I need a hug...



Thursday, 23 February 2012

Insomnia has hit...

If any of you reading this has ever had insomnia before you'll know how hard it is to accurately describe how it feels (aside from reality seems like a dream world). I feel like I'm living in "Life On Mars" or "Ashes To Ashes", aside from I haven't fallen into a coma and time travelled back into my past...

This is all due to the number 22 (22mg of the meds), which can take up to 3 months for me to get used to - expect me to be an actual zombie by my 25th birthday! Number 44 (mg) will be in my life soon...ugh.

As long as it's all worth it in the end eh... I can't even write. So tired I can't sleep.

Bye for now, my imagination and creative juices have dried up.

Saturday, 18 February 2012

Speaking too soon & not taking the moral high-ground...

Yes, I spoke too soon. After I wrote my last blog I took my medication, not knowing that in fact I was taking the mid-dose (from 8.8mg, to 22mg - quite a difference), as it happens automatically. I then looked at the screen on my medication device and thought: "Oh shit."

I woke up the next day feeling like I had the flu, and was too drowsy to drive, so I had to text my boss asking for emergency holiday - there goes my aim of not taking a sick day off this month: fail.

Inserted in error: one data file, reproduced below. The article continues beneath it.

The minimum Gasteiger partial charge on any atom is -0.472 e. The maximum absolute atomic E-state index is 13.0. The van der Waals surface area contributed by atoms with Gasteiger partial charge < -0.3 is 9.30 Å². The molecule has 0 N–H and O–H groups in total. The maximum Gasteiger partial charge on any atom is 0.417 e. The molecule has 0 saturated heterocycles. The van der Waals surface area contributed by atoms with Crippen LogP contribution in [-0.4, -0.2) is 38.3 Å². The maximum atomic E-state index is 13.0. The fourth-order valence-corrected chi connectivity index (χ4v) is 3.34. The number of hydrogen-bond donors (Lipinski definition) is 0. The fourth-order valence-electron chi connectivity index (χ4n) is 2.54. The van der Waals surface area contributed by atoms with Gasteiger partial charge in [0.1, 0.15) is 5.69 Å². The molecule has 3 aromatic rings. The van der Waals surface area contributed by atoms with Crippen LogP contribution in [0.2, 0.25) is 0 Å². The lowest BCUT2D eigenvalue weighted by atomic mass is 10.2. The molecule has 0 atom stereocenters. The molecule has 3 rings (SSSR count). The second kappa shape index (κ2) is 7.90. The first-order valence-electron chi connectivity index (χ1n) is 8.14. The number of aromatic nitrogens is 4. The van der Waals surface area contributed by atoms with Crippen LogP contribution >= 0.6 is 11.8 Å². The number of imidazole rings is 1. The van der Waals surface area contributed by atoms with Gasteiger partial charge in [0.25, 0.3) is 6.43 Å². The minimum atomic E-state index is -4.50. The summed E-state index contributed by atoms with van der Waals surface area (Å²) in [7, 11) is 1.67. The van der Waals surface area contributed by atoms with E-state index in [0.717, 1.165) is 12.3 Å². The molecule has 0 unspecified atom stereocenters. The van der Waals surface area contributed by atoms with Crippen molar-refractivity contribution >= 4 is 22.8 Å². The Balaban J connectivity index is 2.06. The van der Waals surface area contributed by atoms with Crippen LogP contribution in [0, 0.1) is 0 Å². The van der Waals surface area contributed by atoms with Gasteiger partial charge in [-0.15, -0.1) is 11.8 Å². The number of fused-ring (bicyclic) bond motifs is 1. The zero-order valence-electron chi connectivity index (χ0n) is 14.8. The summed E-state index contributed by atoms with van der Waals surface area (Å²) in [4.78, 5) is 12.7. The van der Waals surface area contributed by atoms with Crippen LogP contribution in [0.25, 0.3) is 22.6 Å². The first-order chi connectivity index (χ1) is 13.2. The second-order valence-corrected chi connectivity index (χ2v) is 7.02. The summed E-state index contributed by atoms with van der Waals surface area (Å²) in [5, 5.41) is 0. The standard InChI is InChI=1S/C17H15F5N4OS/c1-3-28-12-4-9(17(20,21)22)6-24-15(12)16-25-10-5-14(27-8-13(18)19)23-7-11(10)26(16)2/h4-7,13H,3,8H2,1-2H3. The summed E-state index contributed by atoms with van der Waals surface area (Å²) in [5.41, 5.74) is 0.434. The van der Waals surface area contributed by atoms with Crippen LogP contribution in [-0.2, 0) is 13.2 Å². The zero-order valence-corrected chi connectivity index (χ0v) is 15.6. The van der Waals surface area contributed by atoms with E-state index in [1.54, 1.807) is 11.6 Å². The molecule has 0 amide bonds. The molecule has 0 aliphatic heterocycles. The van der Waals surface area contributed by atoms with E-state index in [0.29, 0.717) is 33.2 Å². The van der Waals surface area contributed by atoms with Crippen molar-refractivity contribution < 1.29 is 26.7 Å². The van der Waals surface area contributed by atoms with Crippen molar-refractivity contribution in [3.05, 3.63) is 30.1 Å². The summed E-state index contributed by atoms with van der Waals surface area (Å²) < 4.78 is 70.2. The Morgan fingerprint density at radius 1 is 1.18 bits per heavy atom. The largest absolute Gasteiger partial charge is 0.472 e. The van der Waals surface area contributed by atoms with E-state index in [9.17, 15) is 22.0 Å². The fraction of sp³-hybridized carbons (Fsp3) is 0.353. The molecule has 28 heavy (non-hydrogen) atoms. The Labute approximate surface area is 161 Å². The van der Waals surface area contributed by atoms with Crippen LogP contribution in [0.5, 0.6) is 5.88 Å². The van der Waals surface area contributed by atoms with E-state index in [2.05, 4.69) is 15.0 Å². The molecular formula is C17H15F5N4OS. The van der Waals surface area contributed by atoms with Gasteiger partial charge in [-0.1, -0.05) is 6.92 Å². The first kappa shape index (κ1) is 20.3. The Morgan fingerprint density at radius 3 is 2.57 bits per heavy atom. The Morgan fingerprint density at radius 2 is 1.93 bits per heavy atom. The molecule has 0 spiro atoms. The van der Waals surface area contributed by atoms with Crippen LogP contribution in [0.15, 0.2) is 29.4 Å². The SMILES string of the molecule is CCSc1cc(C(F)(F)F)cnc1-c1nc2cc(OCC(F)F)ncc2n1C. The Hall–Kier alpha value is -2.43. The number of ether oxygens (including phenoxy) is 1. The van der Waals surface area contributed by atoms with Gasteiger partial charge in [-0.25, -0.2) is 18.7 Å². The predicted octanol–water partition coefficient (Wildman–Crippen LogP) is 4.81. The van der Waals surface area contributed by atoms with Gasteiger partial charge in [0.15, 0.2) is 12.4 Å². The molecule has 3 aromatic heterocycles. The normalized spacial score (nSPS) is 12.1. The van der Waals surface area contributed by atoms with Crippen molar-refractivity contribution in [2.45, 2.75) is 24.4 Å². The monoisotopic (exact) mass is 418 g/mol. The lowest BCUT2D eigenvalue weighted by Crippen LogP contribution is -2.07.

Anyway, after a day of being like a zombie, I'm back to normal for now - until the next time.

This week was Valentines Day and I saw some varying degrees of status updates on Facebook. Mine was saying Happy Kaching Day to the card companies (which is true on Mothers Day/Fathers Day/Easter/Xmas...and anything else they can possibly make into a holiday).

I guess this day is limited to people who are actually in relationships, so at least being single does have some advantages - I don't have to spend any money on this one: win.

If i was in a relationship though, I would perhaps do swapping cards, but nothing else (and no, I'm not saying that because I'm single and trying to take the moral high-ground). I think hand-made cards show effort, and no money goes to Hallmark/Clinton cards either!
I'm a cheap date in that respect, but I think gestures throughout the year are important too.

Now here's the rant: I was talking to one of my friends the other day about Valentines and how smug people in relationships have to brag to your face.

Smug person: "So Jo, what did you get for Valentines/what are you doing?"
Jo: "Er, nothing, I'm not seeing anyone."
Smug person: "Well, I got flowers, chocolates, perfume, oh and he is taking me out tonight too. I can't imagine being single."
Jo: (Thinking) Did I ask? Oh, and thanks!

With Facebook, many singletons were saying what is the point, and the non-singletons were arguing the point of they do make gestures throughout the year, but like to do things on Valentines too. I think both have a fair-point.
I just wouldn't celebrate it, as more often not, I never seem to have a boyfriend on Valentines, so it's not something I usually do (one Valentines I went to Amsterdam, and told him to go out with his mates - best Valentines ever), it'd be like me suddenly declaring I'd like to celebrate Diwali or Hannukah.